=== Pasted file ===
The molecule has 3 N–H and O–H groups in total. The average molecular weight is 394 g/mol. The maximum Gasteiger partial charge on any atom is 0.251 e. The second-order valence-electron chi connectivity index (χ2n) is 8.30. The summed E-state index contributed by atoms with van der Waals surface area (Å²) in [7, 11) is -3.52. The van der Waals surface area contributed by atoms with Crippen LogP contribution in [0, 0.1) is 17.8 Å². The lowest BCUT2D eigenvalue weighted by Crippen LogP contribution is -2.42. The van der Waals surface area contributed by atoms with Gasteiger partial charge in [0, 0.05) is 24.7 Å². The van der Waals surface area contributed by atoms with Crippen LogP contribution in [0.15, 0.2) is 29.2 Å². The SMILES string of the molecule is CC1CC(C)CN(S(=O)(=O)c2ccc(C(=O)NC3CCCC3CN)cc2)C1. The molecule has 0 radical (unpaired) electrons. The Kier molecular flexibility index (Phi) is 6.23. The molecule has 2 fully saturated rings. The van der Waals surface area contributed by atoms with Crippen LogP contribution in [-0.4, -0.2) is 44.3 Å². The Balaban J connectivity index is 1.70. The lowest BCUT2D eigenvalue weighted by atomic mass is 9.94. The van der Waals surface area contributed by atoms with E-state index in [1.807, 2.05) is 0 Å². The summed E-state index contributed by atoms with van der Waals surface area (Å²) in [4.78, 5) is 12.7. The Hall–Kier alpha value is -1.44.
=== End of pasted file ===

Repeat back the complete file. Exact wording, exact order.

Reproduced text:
The molecule has 3 N–H and O–H groups in total. The average molecular weight is 394 g/mol. The maximum Gasteiger partial charge on any atom is 0.251 e. The second-order valence-electron chi connectivity index (χ2n) is 8.30. The summed E-state index contributed by atoms with van der Waals surface area (Å²) in [7, 11) is -3.52. The van der Waals surface area contributed by atoms with Crippen LogP contribution in [0, 0.1) is 17.8 Å². The lowest BCUT2D eigenvalue weighted by Crippen LogP contribution is -2.42. The van der Waals surface area contributed by atoms with Gasteiger partial charge in [0, 0.05) is 24.7 Å². The van der Waals surface area contributed by atoms with Crippen LogP contribution in [0.15, 0.2) is 29.2 Å². The SMILES string of the molecule is CC1CC(C)CN(S(=O)(=O)c2ccc(C(=O)NC3CCCC3CN)cc2)C1. The molecule has 0 radical (unpaired) electrons. The Kier molecular flexibility index (Phi) is 6.23. The molecule has 2 fully saturated rings. The van der Waals surface area contributed by atoms with Crippen LogP contribution in [-0.4, -0.2) is 44.3 Å². The Balaban J connectivity index is 1.70. The lowest BCUT2D eigenvalue weighted by atomic mass is 9.94. The van der Waals surface area contributed by atoms with E-state index in [1.807, 2.05) is 0 Å². The summed E-state index contributed by atoms with van der Waals surface area (Å²) in [4.78, 5) is 12.7. The Hall–Kier alpha value is -1.44.